Managing Osteoporosis through yoga
bone density is a natural part of the
aging process, but when too much bone is
lost the bones become weakened and susceptible to fracturing and breaking.
Osteoporosis is considered a “silent disease” with no symptoms or warnings
signs, but can be prevented and treated through regular
weight bearing exercise
with proper diet and lifestyle habits.
Weight bearing exercise is any movement
that requires your muscles to work against gravity.
Yoga is an excellent weight
bearing exercise as it stimulates bone building for both the upper and lower
body while being low-impact.
helps in creating a balanced harmony between the ovaries, adrenals, parathyroids,
pituitary and pineal gland, thus ensuring that the body receives a steady supply
of the right hormones for maintaining bone strength and maximum health and well
being. The regular practice of weight bearing hatha
yoga postures offers women
everywhere a safe, scientifically proven way to
build bone strength and avoid
this debilitating disease.
To build bone mass with yoga and other exercise, it must be done
consistently—at least 30 minutes a day, five days a week.
Simple back bending poses, like sphinx,
bridge help to strengthen the
spine as well as help prevent and correct kyphosis (excessive curvature of the
upper spine). Practicing bridge pose, full and half
shoulderstand will not only
help strengthen the spine, but also stimulate the thyroid gland to balance the
endocrine system and affect its ability to encourage bone growth. To strengthen
the upper body use poses such as downward facing
dog, plank, crab, and balancing
table. Lunging poses, such as Warrior 1 and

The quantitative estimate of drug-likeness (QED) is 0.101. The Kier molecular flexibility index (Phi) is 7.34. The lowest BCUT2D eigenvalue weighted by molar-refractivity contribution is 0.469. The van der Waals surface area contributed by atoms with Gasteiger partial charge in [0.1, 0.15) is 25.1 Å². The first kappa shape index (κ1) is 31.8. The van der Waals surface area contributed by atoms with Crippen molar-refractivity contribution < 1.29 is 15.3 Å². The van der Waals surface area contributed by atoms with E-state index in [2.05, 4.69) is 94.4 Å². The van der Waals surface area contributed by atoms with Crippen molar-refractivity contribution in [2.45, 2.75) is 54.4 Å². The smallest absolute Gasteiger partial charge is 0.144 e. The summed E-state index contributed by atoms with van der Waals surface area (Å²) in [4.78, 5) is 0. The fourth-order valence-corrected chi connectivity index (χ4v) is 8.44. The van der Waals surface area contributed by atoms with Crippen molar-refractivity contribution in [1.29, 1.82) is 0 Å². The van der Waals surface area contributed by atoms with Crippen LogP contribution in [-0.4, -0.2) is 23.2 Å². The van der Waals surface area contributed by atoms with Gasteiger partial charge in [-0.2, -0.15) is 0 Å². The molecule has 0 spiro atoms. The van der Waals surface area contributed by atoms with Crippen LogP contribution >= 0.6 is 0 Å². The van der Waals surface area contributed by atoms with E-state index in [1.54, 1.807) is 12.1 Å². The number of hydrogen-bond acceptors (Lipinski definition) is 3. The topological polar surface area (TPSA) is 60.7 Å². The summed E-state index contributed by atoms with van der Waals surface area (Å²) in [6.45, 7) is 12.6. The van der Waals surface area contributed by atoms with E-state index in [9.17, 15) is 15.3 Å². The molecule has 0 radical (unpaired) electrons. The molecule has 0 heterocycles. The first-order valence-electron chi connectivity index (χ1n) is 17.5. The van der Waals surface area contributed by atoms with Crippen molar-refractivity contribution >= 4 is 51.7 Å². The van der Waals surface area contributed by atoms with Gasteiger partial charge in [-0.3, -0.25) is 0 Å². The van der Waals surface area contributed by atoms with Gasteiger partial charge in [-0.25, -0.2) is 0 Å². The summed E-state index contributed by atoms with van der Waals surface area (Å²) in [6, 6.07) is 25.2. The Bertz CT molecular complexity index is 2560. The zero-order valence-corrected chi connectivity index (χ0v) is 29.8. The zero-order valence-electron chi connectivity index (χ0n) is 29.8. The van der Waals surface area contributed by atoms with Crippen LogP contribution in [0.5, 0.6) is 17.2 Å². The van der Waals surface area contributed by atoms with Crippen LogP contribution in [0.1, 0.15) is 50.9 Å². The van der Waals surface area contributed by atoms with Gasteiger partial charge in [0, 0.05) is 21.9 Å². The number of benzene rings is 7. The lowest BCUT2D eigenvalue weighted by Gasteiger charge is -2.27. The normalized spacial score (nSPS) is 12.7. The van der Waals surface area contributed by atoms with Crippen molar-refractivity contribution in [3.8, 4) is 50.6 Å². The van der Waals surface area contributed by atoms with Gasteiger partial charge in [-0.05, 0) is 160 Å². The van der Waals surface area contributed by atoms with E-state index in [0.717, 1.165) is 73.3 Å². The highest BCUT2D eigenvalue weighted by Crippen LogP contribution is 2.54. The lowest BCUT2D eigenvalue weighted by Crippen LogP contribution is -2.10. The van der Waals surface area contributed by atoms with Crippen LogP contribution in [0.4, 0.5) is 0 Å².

2, will be the most strengthening to
the bones and muscles of the legs. While standing balancing poses will not only
build bone but improve balance to reduce the risk of falls, these poses should
be practiced with caution and utilize a chair or wall for support if necessary.
Start slow with simple yoga poses and gradually build up the length and
difficulty of both the postures and your practice. Increasing the intensity of
your yoga practice will build stronger bones, but never push yourself past your
edge to reduce any risk of injury. When you feel ready to crank your practice up
a notch you can experiment with advanced strengthening poses such as inclined
half downward dog,
dancer, warrior 3,
Warrior 1 Take a kneeling
position and make sure your legs are at a 90 degree angle. Extend
your arms up alongside your ears and enliven your hands. After 3-5
breaths, go to Warrior 2 on this side.
Warrior 2 Stay up on your left knee
and move your right thigh out to the side, making sure that the knee
is directly over the ankle. Press into the floor with your right
foot and lift up through the crown of your head. Feel your arms as
if they begin at the center of your chest and extend out to infinity
Warrior 3 Start on hands and knees.
Extend your right arm and left leg in opposite directions. Reach out
through the top of your head and your tailbone to find length in
your spine. Lift your belly softly up toward your spine. Stay here
for 3-5 breaths, then do the other side.
Although yoga can build bone density, great caution is recommended once
osteoporosis is suspected or diagnosed. Osteoporosis dramatically increases the
risk of bone fracture, even from seemingly simple movements. For this reason,